UNIFIED POWER FLOW CONTROLLER (UPFC)
UPFC is a combination of STATCOM and SSSC coupled via a common DC voltage link.
1. Principle of Operation
Ø The UPFC is the most versatile FACTS controller developed so far, with all encompassing capabilities of voltage regulation, series compensation, and phase shifting.
Ø It can independently and very rapidly control both real- and reactive power flows in a transmission.
Ø It is configured as shown in Fig. and comprises two VSCs coupled through a common dc terminal.
The implementation of the UPFC using two “back – to –back” VSCs with a common DC-terminal capacitor
Ø One VSC converter 1 is connected in shunt with the line through a coupling transformer; the other VSC converter 2 is inserted in series with the transmission line through an interface transformer.
Ø The dc voltage for both converters is provided by a common capacitor bank.
Ø The series converter is controlled to inject a voltage phasor, Vpq, in series with the line, which can be varied from 0 to Vpq max. Moreover, the phase angle of Vpq can be independently varied from 00 to 3600.
Ø In this process, the series converter exchanges both real and reactive power with the transmission line.
Ø Although the reactive power is internally generated/ absorbed by the series converter, the real-power generation/ absorption is made feasible by the dc-energy–storage device that is, the capacitor.
Ø The shunt-connected converter 1 is used mainly to supply the real-power demand of converter 2, which it derives from the transmission line itself. The shunt converter maintains constant voltage of the dc bus.
Ø Thus the net real power drawn from the ac system is equal to the losses of the two converters and their coupling transformers.
Ø In addition, the shunt converter functions like a STATCOM and independently regulates the terminal voltage of the interconnected bus by generating/ absorbing a requisite amount of reactive power.
2. Modes of Operation
The phasor diagram illustrating the general concept of sries-voltage injection and attainable power flow control functions a) Series-voltage injection;(b)terminal-voltage regulation;(c)terminal-voltage and line-impedance regulation and (d) terminal-voltage and phse-angle regulation
The concepts of various power-flow control functions by use of the UPFC are illustrated in Figs. 10.26(a)–(d). Part (a) depicts the addition of the general voltage phasor Vpq to the existing bus voltage, V0, at an angle that varies from 00 to 360 0.
Ø Voltage regulation is effected if Vpq =∆V0 is generated in phase with V0, as shown in part (b). A combination of voltage regulation and series compensation is implemented in part (c), where Vpq is the sum of a voltageregulating component ∆V0 and a series compensation providing voltage component Vc that lags behind the line current by 900. In the phase-shifting process shown in part (d), the UPFC-generated voltage Vpq is a combination of voltage-regulating component ∆V0 and phase-shifting voltage component Va.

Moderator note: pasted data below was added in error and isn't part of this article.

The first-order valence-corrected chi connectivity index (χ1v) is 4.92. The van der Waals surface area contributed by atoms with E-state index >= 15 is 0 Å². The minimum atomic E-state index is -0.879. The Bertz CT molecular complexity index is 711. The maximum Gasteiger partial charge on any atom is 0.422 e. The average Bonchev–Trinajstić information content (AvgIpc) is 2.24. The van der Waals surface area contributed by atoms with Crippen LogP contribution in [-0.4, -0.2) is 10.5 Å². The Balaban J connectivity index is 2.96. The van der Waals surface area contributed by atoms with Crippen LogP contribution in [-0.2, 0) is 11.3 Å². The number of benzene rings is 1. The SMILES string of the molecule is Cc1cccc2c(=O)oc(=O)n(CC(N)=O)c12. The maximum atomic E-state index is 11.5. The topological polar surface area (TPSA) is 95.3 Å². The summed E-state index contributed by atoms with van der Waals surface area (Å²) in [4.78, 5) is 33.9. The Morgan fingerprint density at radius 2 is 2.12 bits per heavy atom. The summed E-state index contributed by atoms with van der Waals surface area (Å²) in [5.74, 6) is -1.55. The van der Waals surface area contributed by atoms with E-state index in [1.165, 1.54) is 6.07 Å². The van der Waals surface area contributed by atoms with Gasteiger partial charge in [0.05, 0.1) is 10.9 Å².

Ø The function of Va is to change the phase angle of the regulated voltage phasor, V0 + ∆V, by an angle α. A simultaneous attainment of all three foregoing power-flow control functions is depicted in Fig.
Ø The controller of the UPFC can select either one or a combination of the three functions as its control objective, depending on the system requirements.
Ø The UPFC operates with constraints on the following variables :
1. The series-injected voltage magnitude;
2. The line current through series converter;
3. The shunt-converter current;
4. The minimum line-side voltage of the UPFC;
5. The maximum line-side voltage of the UPFC; and
6. The real-power transfer between the series converter and the shunt converter
A phasor diagram illustrating the simultaneous regulaiton of the terminal voltage, line impedance, and phase angle by appropriate series-voltage injection
3. Applications (UPFC)
Ø The power-transmission capability is determined by the transient-stability considerations of the 345-kV line.
Ø The UPFC is installed in the 138-kV network. A 3-phase-to-ground fault is applied on the 345-kV line for four cycles, and the line is disconnected after the fault.
Ø The maximum stable power flow possible in the 138-kV line without the UPFC is shown in Fig. to be 176 MW.
Ø However, the power transfer with the UPFC can be increased 181 MW (103%) to 357 MW. Although this power can be raised further by enhancing the UPFC rating, the power increase is correspondingly and significantly lower than the increase in the UPFC rating, thereby indicating that the practical limit on the UPFC size has been attained.
Ø The UPFC also provides very significant damping to power oscillations when it operates at power flows within the operating limits.
Ø The UPFC response to a 3-phase-line-to-ground fault cleared after four cycles, leaving the 345-kV line in service, is illustrated in Fig. Because the 345-kV line remains intact, the oscillation frequency changes from that shown in Fig.
4. Modeling of UPFC for power flow studies
The steady state investigation of UPFC involves power flow studies which include the calculation of busbar voltage, branch loadings, real and reactive transmission losses and the impact of UPFC.
Ø In this model two voltage sources are used to represent the fundamental components of the PWM controlled output voltage waveform of the two branches in the UPFC.
Ø The impedance of the two coupling transformers are included in the proposed model and the losses of UPFC deppicts the voltage source equivalent circuit of UPFC.
Ø The series injection branch a series injection voltage source and performs the main functions of controlling power flow whilst the shunt branch is used to provide real power demanded by the series branch and the losses in the UPFC.
Ø However in the proposed model the function of reactive compensation of shunt branch is completely neglected.